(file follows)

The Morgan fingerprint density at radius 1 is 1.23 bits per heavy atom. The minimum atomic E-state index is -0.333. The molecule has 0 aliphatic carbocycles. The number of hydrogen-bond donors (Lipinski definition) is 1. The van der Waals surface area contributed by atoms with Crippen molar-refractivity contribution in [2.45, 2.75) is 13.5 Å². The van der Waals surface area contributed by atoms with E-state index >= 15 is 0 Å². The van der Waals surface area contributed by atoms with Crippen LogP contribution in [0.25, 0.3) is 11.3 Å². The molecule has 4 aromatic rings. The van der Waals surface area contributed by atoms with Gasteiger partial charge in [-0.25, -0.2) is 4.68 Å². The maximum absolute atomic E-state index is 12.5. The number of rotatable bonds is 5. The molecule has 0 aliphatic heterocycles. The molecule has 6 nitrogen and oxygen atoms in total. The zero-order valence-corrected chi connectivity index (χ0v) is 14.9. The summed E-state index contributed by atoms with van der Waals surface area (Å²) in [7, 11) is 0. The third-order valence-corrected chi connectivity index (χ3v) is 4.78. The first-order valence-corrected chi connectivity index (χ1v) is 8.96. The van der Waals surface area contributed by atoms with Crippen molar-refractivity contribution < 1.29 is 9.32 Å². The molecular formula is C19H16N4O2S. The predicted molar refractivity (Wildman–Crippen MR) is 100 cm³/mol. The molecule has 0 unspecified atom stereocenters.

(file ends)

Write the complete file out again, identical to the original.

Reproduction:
The Morgan fingerprint density at radius 1 is 1.23 bits per heavy atom. The minimum atomic E-state index is -0.333. The molecule has 0 aliphatic carbocycles. The number of hydrogen-bond donors (Lipinski definition) is 1. The van der Waals surface area contributed by atoms with Crippen molar-refractivity contribution in [2.45, 2.75) is 13.5 Å². The van der Waals surface area contributed by atoms with E-state index >= 15 is 0 Å². The van der Waals surface area contributed by atoms with Crippen LogP contribution in [0.25, 0.3) is 11.3 Å². The molecule has 4 aromatic rings. The van der Waals surface area contributed by atoms with Gasteiger partial charge in [-0.25, -0.2) is 4.68 Å². The maximum absolute atomic E-state index is 12.5. The number of rotatable bonds is 5. The molecule has 0 aliphatic heterocycles. The molecule has 6 nitrogen and oxygen atoms in total. The zero-order valence-corrected chi connectivity index (χ0v) is 14.9. The summed E-state index contributed by atoms with van der Waals surface area (Å²) in [7, 11) is 0. The third-order valence-corrected chi connectivity index (χ3v) is 4.78. The first-order valence-corrected chi connectivity index (χ1v) is 8.96. The van der Waals surface area contributed by atoms with Crippen molar-refractivity contribution < 1.29 is 9.32 Å². The molecular formula is C19H16N4O2S. The predicted molar refractivity (Wildman–Crippen MR) is 100 cm³/mol. The molecule has 0 unspecified atom stereocenters.